Commodities and Currencies are telling an interesting story. When you go through each of them one by one, you start to recognize ongoing themes, whether in energy, metals or agriculture. In addition, based on specific strength and weakness in different currencies around the globe, that information can be used in multiple ways. Using intermarket analysis, we can take that information and use it in the equities market, or go ahead and trade the commodities and currencies directly using Futures, Forex or ETFs. Either way, it’s worth doing the homework.
I just finished my Commodities and Currencies review and updated all of them in the Chartbook. It’s nice to see Oil and Copper rallying as we discussed in the most recent letter. I think this theme continues and helps emerging markets stabilize. Here are the rest of my notes:
The levels in Copper remain the same – we only want to be long if prices are above 2.03, which represents the 161.8% Fibonacci extension of the August-September rally.
Similarly Crude Oil continued to rip this week. We only wanted to be long Crude Oil if prices were above 29.60 and so far this is working well. This was based on the 161.8% Fibonacci extension of the August-October rally. I would be taking profits near the downtrend line from the highs last year, currently near 40 (but note that it’s falling).
The rally in Natural Gas since last month has continued nicely. There was a text book failed breakdown in December below the 2012 lows and that became the catalyst to really get this commodity going. I would continue to be buying on pull backs and look to be taking profits near 2.55, which had been support throughout last year.
In agriculture, most of these names continue to be a mess. Although there are some decent risk vs reward opportunities, for the most part, I would just stay away. Cocoa, on the other hand, has been one that we’ve wanted to be selling aggressively towards 3400. This was former resistance in 2014, but more importantly a failed breakout above the downtrend line from the 2011 highs. This failed breakout became the catalyst to send prices tumbling under 3000 breaking the uptrend line from the early 2013 lows. We want to be covering shorts under 2700 and selling into any strength above 3000.
Lumber has been a great short since breaking the uptrend line from the September lows. We had a target near 233 which was support in the Spring last year and where the most recent rally really picked up steam in late September. There is a lot of market memory here and our downside target was hit this week where we wanted to be covering short positions. I would no longer be short Lumber, but would prefer selling into strength towards 255-260 going forward.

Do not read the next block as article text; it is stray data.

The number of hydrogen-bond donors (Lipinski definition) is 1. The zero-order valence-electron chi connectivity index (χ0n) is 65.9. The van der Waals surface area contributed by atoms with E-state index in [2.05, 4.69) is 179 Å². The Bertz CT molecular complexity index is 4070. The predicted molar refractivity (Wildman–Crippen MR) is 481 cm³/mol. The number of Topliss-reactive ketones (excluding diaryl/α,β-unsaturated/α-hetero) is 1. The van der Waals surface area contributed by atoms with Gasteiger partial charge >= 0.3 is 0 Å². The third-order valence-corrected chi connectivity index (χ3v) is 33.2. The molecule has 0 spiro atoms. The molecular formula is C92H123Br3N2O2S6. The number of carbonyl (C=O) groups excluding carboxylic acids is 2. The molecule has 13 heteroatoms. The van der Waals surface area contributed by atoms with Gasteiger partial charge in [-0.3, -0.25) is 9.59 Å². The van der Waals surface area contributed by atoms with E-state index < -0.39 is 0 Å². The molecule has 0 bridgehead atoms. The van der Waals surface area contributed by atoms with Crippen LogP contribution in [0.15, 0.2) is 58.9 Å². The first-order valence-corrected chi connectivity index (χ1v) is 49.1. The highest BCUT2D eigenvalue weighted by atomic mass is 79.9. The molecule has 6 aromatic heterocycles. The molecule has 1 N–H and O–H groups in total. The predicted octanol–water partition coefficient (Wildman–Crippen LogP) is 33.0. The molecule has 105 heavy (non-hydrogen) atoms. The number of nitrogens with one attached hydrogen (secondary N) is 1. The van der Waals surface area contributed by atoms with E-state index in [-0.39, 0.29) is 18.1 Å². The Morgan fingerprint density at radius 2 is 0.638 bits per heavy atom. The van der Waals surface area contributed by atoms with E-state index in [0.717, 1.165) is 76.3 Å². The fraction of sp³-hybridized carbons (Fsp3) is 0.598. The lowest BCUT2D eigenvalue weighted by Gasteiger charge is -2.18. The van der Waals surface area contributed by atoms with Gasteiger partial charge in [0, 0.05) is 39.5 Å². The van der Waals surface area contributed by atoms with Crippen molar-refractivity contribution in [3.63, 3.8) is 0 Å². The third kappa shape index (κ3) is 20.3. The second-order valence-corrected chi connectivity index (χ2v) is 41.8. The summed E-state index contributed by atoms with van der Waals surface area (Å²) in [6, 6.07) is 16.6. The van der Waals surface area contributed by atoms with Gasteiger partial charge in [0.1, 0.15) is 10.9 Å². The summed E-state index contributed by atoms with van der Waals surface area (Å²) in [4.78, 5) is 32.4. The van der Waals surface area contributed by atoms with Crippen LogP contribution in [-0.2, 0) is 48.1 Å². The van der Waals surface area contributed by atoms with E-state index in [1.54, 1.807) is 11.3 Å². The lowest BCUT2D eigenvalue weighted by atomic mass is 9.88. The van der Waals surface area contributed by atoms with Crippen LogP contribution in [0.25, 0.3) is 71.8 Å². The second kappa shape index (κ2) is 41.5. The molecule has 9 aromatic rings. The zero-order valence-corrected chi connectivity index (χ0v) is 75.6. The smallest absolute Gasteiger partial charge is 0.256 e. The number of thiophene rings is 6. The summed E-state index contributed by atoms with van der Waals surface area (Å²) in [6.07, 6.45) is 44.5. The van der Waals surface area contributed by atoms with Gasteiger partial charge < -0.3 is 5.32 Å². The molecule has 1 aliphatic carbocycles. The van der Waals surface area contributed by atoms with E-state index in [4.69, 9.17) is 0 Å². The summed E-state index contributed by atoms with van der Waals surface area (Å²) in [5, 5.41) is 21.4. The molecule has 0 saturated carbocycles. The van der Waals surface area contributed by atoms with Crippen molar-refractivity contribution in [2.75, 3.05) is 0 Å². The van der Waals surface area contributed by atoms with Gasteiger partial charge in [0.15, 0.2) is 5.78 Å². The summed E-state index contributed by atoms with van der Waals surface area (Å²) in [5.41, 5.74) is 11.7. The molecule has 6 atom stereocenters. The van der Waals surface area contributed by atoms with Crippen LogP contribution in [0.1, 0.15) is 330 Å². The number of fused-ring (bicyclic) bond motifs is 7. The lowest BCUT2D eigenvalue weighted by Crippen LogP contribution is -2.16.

In currency land, we got the Yen sell-off this week that we discussed in the most recent market letter. Our reasoning was because money would be coming out Yen as it went back into risk assets like stocks and beaten up commodities like Crude Oil and Copper. As usual, the media likes to come up with clever reasons for big moves, and I’m told this time around it was because of the Bank of Japan. We don’t care about that stuff and expected this sell-off well in advance of any BOJ meetings. Price leads, news follows. We’ll chalk this one up as another great example.
I like the currency crosses vs Yen better than vs the U.S. Dollar. Euro and British Pound are two good examples. I like both of these on the long side vs Yen much more than I do vs U.S. Dollars. The Dollar continues to remain strong, and if the denominator of your fraction is strong, it will decrease the value. As Yen falls, I like Euro and Pounds against it. The risk management levels are very well-defined in the Chartbook.
On the long side of the U.S. Dollar, I like it best against Swiss Francs. The line in the sand is very well-defined as we only want to own it if we’re above the highs from last March. I don’t love the U.S. Dollar Index itself because of it’s very large exposure to Euro, which I happen to like on the long side right now. I would much rather own Dollars vs Swissy.
Finally, I want to note that there is a really interesting development taking place in Crude Oil vs Energy Stocks. Although this is not a chart in the Chartbook (should it be?), it is one that I look at often, especially in this environment. I am currently seeing what could be a failed breakout in Energy stocks vs the commodity itself. This with bearish divergences on multiple timeframes suggests that Crude Oil should dramatically outperform the Energy stocks going forward. Here we are looking at the S&P500 Energy Sector Index vs Crude Oil. First the Weekly and then the daily chart:
Interesting right? I think it’s worth watching. From an execution standpoint, I would only be short this spread if we are below the January highs from last year.
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